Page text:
A lot of noise for nothing? Biden is not the first US president to fly directly from Israel to Saudi Arabia
JEDDAH: Like most media frenzies, the one surrounding US President Joe Biden’s “historic first direct flight” from Tel Aviv to Jeddah was greeted with much fanfare at first, but – at least among Saudi journalists – it died down. quickly turned out to be a major case. do for nothing.
It all started with Biden’s statement in a Washington Post op-ed on July 9, before he embarked on his Middle East trip, announcing that “on Friday, I will be the first president to fly from Israel to Jeddah. (sic), in Saudi Arabia. .”
Many US and Israeli media outlets quickly latched onto the phrase as further proof that “normalization of relations between Saudi Arabia and Israel” was imminent, a perennial rumor that has taken off.
A follow-up announcement from the White House on July 15 fueled the narrative, quoting the president saying, “Today I will be the first president to fly from Israel to Jeddah, Saudi Arabia.”
While the statement is accurate in the sense that no previous US president had flown direct from Israel to Jeddah, Biden was certainly not the first to fly directly from Israel to Saudi Arabia.
Many began to question the limited memory of American and Israeli journalists, who seemed to have ignored or forgotten the fact that it was not until 2008 that another president flew directly to the Kingdom from Israel, but to the capital Riyadh, not to the coastal city of Jeddah.
Indeed, the last president to fly directly from Israel to Saudi Arabia was George W. Bush, who flew in from Tel Aviv in May 2008, the last year of his second term.
According to media accounts of that trip, when Air Force One landed in the Saudi capital, Bush received a red carpet welcome on the tarmac and was warmly welcomed by Saudi leaders as a military band played the American national anthem.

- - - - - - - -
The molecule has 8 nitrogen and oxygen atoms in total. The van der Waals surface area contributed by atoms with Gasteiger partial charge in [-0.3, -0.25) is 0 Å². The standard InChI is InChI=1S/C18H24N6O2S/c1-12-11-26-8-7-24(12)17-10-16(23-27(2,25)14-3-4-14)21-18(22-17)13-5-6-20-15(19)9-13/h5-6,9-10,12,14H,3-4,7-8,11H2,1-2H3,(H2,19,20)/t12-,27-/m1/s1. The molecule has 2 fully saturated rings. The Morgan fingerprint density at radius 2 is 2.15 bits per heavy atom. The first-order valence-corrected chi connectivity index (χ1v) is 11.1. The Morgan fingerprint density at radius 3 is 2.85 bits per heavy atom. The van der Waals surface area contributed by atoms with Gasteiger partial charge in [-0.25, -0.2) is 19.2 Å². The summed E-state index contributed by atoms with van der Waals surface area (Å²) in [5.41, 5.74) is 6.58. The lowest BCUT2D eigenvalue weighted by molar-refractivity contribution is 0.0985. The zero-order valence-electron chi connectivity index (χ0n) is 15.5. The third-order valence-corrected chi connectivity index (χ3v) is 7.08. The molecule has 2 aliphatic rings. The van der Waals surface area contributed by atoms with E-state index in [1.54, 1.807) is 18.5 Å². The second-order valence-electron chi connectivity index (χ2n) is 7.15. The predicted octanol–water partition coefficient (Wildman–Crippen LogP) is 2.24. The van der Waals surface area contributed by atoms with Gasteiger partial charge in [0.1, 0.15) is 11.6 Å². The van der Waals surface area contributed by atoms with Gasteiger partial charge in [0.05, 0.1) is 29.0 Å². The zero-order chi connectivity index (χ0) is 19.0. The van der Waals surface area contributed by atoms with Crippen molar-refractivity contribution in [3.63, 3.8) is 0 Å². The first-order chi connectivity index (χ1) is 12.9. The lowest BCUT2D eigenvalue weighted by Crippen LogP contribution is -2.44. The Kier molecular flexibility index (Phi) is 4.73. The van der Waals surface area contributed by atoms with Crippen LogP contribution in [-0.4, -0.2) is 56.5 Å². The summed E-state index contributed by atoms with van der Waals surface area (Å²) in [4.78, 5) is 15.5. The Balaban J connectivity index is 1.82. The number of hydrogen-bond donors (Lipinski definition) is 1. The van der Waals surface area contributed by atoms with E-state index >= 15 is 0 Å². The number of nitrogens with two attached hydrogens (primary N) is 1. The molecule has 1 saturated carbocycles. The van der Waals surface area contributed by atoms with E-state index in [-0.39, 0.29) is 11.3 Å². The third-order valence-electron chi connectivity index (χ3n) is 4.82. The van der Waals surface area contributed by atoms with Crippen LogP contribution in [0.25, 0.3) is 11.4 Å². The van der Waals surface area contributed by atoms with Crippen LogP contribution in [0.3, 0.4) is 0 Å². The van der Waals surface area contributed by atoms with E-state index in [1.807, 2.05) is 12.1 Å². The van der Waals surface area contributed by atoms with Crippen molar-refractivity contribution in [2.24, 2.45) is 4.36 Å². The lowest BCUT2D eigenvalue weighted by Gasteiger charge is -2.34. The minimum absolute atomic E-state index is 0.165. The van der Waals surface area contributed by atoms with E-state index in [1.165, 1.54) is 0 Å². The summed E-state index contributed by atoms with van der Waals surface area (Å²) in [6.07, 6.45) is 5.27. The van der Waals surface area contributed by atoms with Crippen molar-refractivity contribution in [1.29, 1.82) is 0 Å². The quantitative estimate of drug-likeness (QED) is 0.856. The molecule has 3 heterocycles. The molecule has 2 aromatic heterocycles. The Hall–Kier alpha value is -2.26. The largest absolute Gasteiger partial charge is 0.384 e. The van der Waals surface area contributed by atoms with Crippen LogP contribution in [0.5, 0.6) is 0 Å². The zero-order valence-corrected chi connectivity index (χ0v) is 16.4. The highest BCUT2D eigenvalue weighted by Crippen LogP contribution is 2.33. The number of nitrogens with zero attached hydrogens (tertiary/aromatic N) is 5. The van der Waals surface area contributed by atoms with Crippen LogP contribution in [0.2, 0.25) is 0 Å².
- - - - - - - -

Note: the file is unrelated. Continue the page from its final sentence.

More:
The Bush White House said the visit was partly to celebrate 75 years of official U.S.-Saudi relations, but the high price of oil ($127 a barrel) was also a factor. Soaring energy costs were proving to be a political headache for the president and a major drain on the US economy, which was experiencing a slowdown that presaged a major recession.
Fourteen years after that visit, another US president claimed he made history with a direct flight, but this one was in the opposite direction. Donald Trump’s Air Force One took off from Riyadh for Tel Aviv in May 2017 on his first overseas trip since taking office.
Five years later, it is the turn of a Democrat to boast of having made a “historic first direct flight” between Israel and a Saudi city.
Several Saudi journalists who covered Biden’s recent visit said they were unsure why the flight had generated so much excitement.
“If this is a tour involving two countries, the first being Israel and the second Saudi Arabia, if not, how was Biden going to come?” asked a reporter.
“As for the Western media’s insinuation that this was another step towards normalization between Saudi Arabia and Israel, that is not true because it is not the first time that a such theft happens. But, more importantly, it is overshadowed by the Arab Peace Initiative,” a local newspaper editor said, citing the Saudi peace proposal to Israel that was adopted by the League. Arab in Beirut in 2002.
One thing, however, remains certain: every visit by a US president to Saudi Arabia has been historic in one way or another.